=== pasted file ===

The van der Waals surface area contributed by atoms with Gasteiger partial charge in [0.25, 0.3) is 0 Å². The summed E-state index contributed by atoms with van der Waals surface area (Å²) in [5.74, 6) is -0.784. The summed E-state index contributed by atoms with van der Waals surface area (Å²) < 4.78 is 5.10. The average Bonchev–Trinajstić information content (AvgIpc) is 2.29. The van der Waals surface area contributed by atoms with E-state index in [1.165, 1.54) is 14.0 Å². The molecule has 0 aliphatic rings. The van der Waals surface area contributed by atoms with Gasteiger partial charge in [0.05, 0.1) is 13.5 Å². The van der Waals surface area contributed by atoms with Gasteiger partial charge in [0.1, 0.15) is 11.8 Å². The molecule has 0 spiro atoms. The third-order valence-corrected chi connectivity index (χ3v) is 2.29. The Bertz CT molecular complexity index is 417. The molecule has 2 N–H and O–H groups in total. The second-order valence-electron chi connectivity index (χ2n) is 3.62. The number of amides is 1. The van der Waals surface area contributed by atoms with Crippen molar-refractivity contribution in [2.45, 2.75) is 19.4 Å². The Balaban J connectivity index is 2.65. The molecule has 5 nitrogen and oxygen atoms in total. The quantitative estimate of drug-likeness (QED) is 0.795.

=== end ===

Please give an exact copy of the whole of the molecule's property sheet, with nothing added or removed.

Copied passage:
The van der Waals surface area contributed by atoms with Gasteiger partial charge in [0.25, 0.3) is 0 Å². The summed E-state index contributed by atoms with van der Waals surface area (Å²) in [5.74, 6) is -0.784. The summed E-state index contributed by atoms with van der Waals surface area (Å²) < 4.78 is 5.10. The average Bonchev–Trinajstić information content (AvgIpc) is 2.29. The van der Waals surface area contributed by atoms with E-state index in [1.165, 1.54) is 14.0 Å². The molecule has 0 aliphatic rings. The van der Waals surface area contributed by atoms with Gasteiger partial charge in [0.05, 0.1) is 13.5 Å². The van der Waals surface area contributed by atoms with Gasteiger partial charge in [0.1, 0.15) is 11.8 Å². The molecule has 0 spiro atoms. The third-order valence-corrected chi connectivity index (χ3v) is 2.29. The Bertz CT molecular complexity index is 417. The molecule has 2 N–H and O–H groups in total. The second-order valence-electron chi connectivity index (χ2n) is 3.62. The number of amides is 1. The van der Waals surface area contributed by atoms with Crippen molar-refractivity contribution in [2.45, 2.75) is 19.4 Å². The Balaban J connectivity index is 2.65. The molecule has 5 nitrogen and oxygen atoms in total. The quantitative estimate of drug-likeness (QED) is 0.795.